Last year a member of the Doncaster Pride community came up with an innovative idea to remember soldiers who would have been considered part of the LGBT community. Doncaster Pride posted on Instagram in 2018 (before being deleted) a poppy that had a rainbow on one of its petals.
Immediately, there was a lot of backlash, and an argument erupted – Doncaster Pride were being accused of not only defacing the century old poppy appeal, but were accused of hijacking the core meanings behind Remembrance Day.
I’m an out and proud bisexual but I won’t wear a rainbow poppy. The poppy is about remembering the soldiers that fought and laid down their lives so we could live. Yes there would’ve been lgbtq+ soldiers but remember them as people not just as their sexuality #poppy #rainbowpoppy pic.twitter.com/BrbJlf6D5o
— Amelia? (@LovedLiability) November 5, 2019
This was completely off the main aim and caused much distress for both the protestors (who cared about the original red poppy’s symbology remaining intact) and the Pride community (who were called selfish for making the day all about themselves).
The typical red poppies are worn around the world for November 11th, there have been deviations which date back to 1934
The main misconception that everyone seems to have about the Pride poppies is that the idea is to make Pride a dominant topic in the current world, and that we keep wanting to promote it. The reality is the complete opposite; Pride has been celebrated all over the world and is being incorporated into our normal daily lives.
Although, the typical red poppies are worn around the world for November 11th, there have been deviations dating as far back as 1934. The red poppy was chosen as the poppy to represent the soldiers who fought in the war, and the infamous Flanders Field was populated with these significant red flowers. The red stands out, for the blood shed on the battle fields.
However, the Peace Pledge Union also produced a white poppy to represent the pacifists, the women and children who suffered; a symbol for all, whereas the red poppy is associated with the military.
Likewise, a purple poppy was introduced in 2006, for the animals who are affected by war. Animals do not have a choice in whether they are chosen for war and are often in worse conditions because they are not humans; they too deserve to be remembered. So why are we ignoring the people who have also suffered at the expense of their sexuality?
Do they not deserve a poppy to be remembered for the even harsher reality that they had to struggle with?
Many people forget the likes of Alan Turing, one of the most important figures of WW2 history, was treated badly after helping to make a machine to solve the Enigma. Do we forget how he became victimised because society classified being homosexual as being wrong? Do we forget that the government dosed him with drugs and made him feel less like a man, even though his creation saved many soldiers’ lives?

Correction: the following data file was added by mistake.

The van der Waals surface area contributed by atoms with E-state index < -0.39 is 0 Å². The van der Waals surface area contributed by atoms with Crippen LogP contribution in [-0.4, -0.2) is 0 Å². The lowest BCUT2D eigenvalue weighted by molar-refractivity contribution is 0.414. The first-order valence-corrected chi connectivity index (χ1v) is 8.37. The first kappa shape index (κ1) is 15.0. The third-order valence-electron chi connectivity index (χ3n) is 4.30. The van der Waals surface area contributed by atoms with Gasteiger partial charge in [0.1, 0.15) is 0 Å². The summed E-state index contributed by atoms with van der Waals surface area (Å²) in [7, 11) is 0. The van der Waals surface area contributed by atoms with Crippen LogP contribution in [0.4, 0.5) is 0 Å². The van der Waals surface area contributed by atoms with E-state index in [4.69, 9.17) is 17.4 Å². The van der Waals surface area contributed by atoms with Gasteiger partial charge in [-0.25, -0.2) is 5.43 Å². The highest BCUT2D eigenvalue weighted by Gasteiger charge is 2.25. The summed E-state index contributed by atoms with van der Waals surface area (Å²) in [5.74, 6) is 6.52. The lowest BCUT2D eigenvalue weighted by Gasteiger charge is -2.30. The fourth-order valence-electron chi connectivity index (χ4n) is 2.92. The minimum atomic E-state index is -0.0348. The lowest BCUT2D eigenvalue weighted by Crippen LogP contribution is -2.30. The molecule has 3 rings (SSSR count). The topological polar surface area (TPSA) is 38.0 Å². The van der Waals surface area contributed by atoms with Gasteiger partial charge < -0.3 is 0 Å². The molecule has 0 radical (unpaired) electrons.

I personally feel for that alone he should be remembered, and it is not just Turing that helped – what about people like Wilfred Owen, Siegfried Sassoon? In a time where being openly homosexual was like asking to be killed, do they not deserve a poppy to be remembered for the even harsher reality that they had to struggle with? I think that they deserve the same respect as the white and purple poppies that are part of the Poppy Appeals.
The main reason why the Pride poppy has been in the news is the fact that no one really hears about the white or purple poppy. Most think the red poppy symbolises all, but when looking into the finer details, it only considers families who fought directly in the wars.
All this kicking off about rainbow poppy. How’s it any different to say the football club ones? Is it not effectively just showing your respect while demonstrating your beliefs?! And after all football is pointless but nobody kicks off about those?! #Poppygate #poppy #pridepoppy pic.twitter.com/0r9r0F2EWU
— Mark (@MarkHJ2) November 5, 2019
Surely, we should be embracing all the poppies, as all lives are important whether it is a bird, horse, homosexual, heterosexuals or children who were affected by living near the battlefield. They all deserve the remembrance and the fact we have three different poppies that already are in circulation, a deviation to a rainbow poppy (for the completely hidden people who were not open about their feelings) is not the worst thing in the world.
We need to remember all affected and arguing about a rainbow poppy isn’t the way forward
We need to re-educate people about the different types of poppies in existence and remember the bigger picture – not just those who fought in the war, but also those who were affected indirectly, like families who helped look after the evacuees. We need to remember all affected and arguing about a rainbow poppy isn’t the way forward.
We are losing sight of what the main aim is and how the Appeal was not just set up to commemorate lives. It was set up to look inside ourselves and realise that we can become better people; that we can look after ourselves, have disagreements with others, but still find a peaceful and calm solution to our problems (on a local and global scale).
Regardless of the backlash, the campaign is still relevant in 2019 and is standing strong against the naysayers.
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